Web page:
Removal of scrap metal impurities in a melting furnace, Vetlanda
© Sapa Group
Remelting aluminium scrap into extrusion ingots at Hydro's plant in Clervaux, Luxembourg
© Norsk Hydro ASA/Dag Jenssen

Depending on its source, aluminium scrap may contain a range of impurities.

These can be removed via pre-treatment processes or in the melting furnaces.

Scrap such as used beverage cans (UBCs) and turnings sometimes require the removal of coatings or oils prior to melting, to improve metal recovery and to reduce potential emissions.

The choice of furnaces is to a large extent determined by the level and type of impurities. Scrap refining process can be generically described with the following steps:

  • Combinations of different scraps (sized and/or pre-treated) are selected based on the analysis of their alloy composition for charging into the melting furnaces
  • In the melting furnaces, salt fluxes are added to cover the molten metal to remove impurities and meanwhile protect metal from oxidisation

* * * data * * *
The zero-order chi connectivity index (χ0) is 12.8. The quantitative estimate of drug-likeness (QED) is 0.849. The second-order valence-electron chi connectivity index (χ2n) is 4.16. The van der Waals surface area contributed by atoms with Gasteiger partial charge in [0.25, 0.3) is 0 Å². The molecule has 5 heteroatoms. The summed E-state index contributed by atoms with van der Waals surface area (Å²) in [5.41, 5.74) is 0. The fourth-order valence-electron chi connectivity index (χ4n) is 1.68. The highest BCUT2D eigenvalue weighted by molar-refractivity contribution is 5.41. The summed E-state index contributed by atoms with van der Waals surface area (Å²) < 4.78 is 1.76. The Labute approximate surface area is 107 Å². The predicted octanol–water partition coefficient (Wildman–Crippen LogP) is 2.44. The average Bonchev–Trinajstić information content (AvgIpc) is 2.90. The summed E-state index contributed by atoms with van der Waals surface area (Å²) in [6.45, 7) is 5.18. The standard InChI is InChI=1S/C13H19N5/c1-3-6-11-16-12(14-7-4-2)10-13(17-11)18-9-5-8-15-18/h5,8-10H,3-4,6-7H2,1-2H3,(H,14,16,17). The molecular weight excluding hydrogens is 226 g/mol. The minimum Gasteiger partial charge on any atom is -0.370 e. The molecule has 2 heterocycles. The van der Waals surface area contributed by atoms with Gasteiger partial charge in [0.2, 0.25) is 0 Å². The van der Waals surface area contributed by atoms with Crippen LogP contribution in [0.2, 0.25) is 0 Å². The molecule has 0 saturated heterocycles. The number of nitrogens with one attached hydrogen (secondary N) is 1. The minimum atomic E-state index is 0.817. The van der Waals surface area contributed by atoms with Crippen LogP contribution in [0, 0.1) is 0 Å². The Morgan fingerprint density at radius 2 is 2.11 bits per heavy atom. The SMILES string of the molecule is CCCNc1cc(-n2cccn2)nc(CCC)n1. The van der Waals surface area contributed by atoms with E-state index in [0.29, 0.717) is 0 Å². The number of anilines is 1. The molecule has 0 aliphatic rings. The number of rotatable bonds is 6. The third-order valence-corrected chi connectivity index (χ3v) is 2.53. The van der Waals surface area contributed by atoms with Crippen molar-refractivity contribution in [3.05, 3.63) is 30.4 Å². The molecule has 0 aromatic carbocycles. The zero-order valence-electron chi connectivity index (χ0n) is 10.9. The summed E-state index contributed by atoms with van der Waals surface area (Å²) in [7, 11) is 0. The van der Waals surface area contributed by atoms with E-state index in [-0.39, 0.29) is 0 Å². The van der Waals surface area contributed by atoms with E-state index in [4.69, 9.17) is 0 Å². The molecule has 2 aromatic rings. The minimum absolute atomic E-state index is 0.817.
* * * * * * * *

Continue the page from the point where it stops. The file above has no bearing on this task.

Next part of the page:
• After melting, the molten metal is transferred to holding furnaces for further refining processes such as de-gassing, reduction of magnesium content (a process known as “de-magging”) and for adding alloying elements
  • From the holding furnaces, molten metal is either tapped to the casting unit to produce ingot or slabs, or into crucibles for liquid aluminium delivery

Energy is consumed throughout the refining process. The transformation of scrap into recycled aluminium alloys requires approximately 5% of the energy input needed to produce primary ingot from bauxite. Depending on the impurities in the scrap, various air emissions may be generated, such as organic compounds and dust. Solid wastes such as dross, skimmings and salt slag can also be generated in the refining process. Dross and skimming are processed, often in the same plant, to recover the metal. Salt slags are recycled in specialised facilities to recover the metal and other products.